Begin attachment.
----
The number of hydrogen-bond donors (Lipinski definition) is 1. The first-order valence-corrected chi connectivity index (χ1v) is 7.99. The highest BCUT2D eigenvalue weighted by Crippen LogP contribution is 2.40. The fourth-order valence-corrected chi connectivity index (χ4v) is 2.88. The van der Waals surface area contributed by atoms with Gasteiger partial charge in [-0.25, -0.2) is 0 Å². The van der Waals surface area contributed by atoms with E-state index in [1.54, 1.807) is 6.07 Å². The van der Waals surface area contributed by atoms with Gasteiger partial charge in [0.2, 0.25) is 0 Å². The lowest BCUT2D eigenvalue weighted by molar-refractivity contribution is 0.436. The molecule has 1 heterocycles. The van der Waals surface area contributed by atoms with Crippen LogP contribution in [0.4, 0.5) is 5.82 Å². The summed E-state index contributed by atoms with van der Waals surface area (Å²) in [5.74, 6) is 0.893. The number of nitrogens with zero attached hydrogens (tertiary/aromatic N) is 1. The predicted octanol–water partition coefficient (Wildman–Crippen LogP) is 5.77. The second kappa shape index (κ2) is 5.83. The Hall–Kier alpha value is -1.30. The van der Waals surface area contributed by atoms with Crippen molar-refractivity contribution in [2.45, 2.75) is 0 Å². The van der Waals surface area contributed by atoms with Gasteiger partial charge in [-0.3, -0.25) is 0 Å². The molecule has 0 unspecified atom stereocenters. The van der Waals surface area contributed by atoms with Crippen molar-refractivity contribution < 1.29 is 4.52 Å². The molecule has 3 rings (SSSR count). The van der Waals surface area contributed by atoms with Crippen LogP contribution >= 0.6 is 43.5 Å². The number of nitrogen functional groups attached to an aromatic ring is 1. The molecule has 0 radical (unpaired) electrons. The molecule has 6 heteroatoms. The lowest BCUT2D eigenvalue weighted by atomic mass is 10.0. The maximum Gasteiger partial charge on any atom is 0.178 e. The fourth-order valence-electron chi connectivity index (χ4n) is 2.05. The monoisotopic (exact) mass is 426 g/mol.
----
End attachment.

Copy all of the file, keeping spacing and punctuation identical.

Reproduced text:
The number of hydrogen-bond donors (Lipinski definition) is 1. The first-order valence-corrected chi connectivity index (χ1v) is 7.99. The highest BCUT2D eigenvalue weighted by Crippen LogP contribution is 2.40. The fourth-order valence-corrected chi connectivity index (χ4v) is 2.88. The van der Waals surface area contributed by atoms with Gasteiger partial charge in [-0.25, -0.2) is 0 Å². The van der Waals surface area contributed by atoms with E-state index in [1.54, 1.807) is 6.07 Å². The van der Waals surface area contributed by atoms with Gasteiger partial charge in [0.2, 0.25) is 0 Å². The lowest BCUT2D eigenvalue weighted by molar-refractivity contribution is 0.436. The molecule has 1 heterocycles. The van der Waals surface area contributed by atoms with Crippen LogP contribution in [0.4, 0.5) is 5.82 Å². The summed E-state index contributed by atoms with van der Waals surface area (Å²) in [5.74, 6) is 0.893. The number of nitrogens with zero attached hydrogens (tertiary/aromatic N) is 1. The predicted octanol–water partition coefficient (Wildman–Crippen LogP) is 5.77. The second kappa shape index (κ2) is 5.83. The Hall–Kier alpha value is -1.30. The van der Waals surface area contributed by atoms with Crippen molar-refractivity contribution in [2.45, 2.75) is 0 Å². The van der Waals surface area contributed by atoms with Gasteiger partial charge in [-0.3, -0.25) is 0 Å². The molecule has 0 unspecified atom stereocenters. The van der Waals surface area contributed by atoms with Crippen molar-refractivity contribution < 1.29 is 4.52 Å². The molecule has 3 rings (SSSR count). The van der Waals surface area contributed by atoms with Crippen LogP contribution >= 0.6 is 43.5 Å². The number of nitrogen functional groups attached to an aromatic ring is 1. The molecule has 0 radical (unpaired) electrons. The molecule has 6 heteroatoms. The lowest BCUT2D eigenvalue weighted by atomic mass is 10.0. The maximum Gasteiger partial charge on any atom is 0.178 e. The fourth-order valence-electron chi connectivity index (χ4n) is 2.05. The monoisotopic (exact) mass is 426 g/mol.